Deafness: Types, Symptoms, Causes & Treatments

Picture of elder Deafness

What is Deafness

Hearing loss may result from damage or disruption to any part of the hearing system from simple wax blocking the ear canals, through to age-related changes to the sensory cells of the cochlea, to damage to the brain.

Hearing loss can be mild, moderate, severe, or profound. People with mild hearing loss may find it hard to follow speech, particularly in noisy situations. Those with moderate deafness have difficulty following speech without a hearing aid. The severely deaf rely primarily on lip-reading, even with a hearing aid. Profoundly deaf people may communicate by lip-reading, and Sign Language may be their first or preferred language.

Hearing loss occurs primarily when the inner ear or auditory nerve is damaged or when sound waves cannot reach the inner ear. Untreated, hearing problems can get worse. Possible treatments include hearing aids, cochlear implants, special training, certain medicines, and surgery. According to the World Health Organization, half of all cases of deafness and hearing impairment are avoidable through prevention, early diagnoses, and management.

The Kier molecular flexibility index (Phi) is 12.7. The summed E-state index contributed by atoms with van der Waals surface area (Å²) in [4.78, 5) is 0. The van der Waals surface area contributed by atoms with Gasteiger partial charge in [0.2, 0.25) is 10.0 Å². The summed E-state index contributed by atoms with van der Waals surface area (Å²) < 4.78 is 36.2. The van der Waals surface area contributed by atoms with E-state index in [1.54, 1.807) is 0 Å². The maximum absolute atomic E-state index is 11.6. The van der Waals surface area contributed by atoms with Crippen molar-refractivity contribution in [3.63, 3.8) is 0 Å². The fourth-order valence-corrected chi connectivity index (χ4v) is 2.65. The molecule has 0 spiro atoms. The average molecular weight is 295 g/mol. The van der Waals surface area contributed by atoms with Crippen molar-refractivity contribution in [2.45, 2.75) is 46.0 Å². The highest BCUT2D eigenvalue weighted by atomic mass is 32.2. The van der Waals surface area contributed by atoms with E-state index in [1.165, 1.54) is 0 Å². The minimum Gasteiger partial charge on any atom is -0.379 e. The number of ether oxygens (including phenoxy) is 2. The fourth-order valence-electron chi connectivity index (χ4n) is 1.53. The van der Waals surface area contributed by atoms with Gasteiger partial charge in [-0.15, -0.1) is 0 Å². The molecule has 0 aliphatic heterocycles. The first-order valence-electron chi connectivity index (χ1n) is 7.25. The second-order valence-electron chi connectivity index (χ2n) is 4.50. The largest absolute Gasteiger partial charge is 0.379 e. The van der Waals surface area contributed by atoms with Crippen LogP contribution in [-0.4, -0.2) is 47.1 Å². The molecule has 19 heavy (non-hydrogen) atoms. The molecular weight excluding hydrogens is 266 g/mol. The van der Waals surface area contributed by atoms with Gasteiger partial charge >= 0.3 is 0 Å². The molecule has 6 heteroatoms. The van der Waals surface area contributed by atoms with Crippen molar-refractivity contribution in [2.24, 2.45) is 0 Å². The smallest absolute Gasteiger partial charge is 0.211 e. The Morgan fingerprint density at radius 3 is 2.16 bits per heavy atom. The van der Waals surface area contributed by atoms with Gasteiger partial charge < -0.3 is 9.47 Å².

Three types of hearing loss

There are three different types of hearing loss:

1) Conductive hearing loss

This means that the vibrations are not passing through from the outer ear to the inner ear, specifically the cochlea. It can be due to an excessive build-up of earwax, glue ear, an ear infection with inflammation and fluid buildup, a perforated eardrum, or a malfunction of the ossicles (bones in the middle ear). Also, the eardrum may be defective.

Ear infections can leave scar tissue which damages the functioning of the ear drum.

The ossicles may be impaired due to infection, trauma, or their fusing together (ankylosis).

2) Sensorineural hearing loss

Hearing loss is caused by dysfunction of the inner ear, the cochlea, auditory nerve, or brain damage. Usually, this kind of hearing loss is due to damage of the hair cells in the cochlea. As humans get older, the hair cells lose some of their function, and our hearing gets worse. In Western Europe and North America it is estimated that over half of all people over 70 years of age have hearing impairment caused by degenerated hair cells in the cochlea.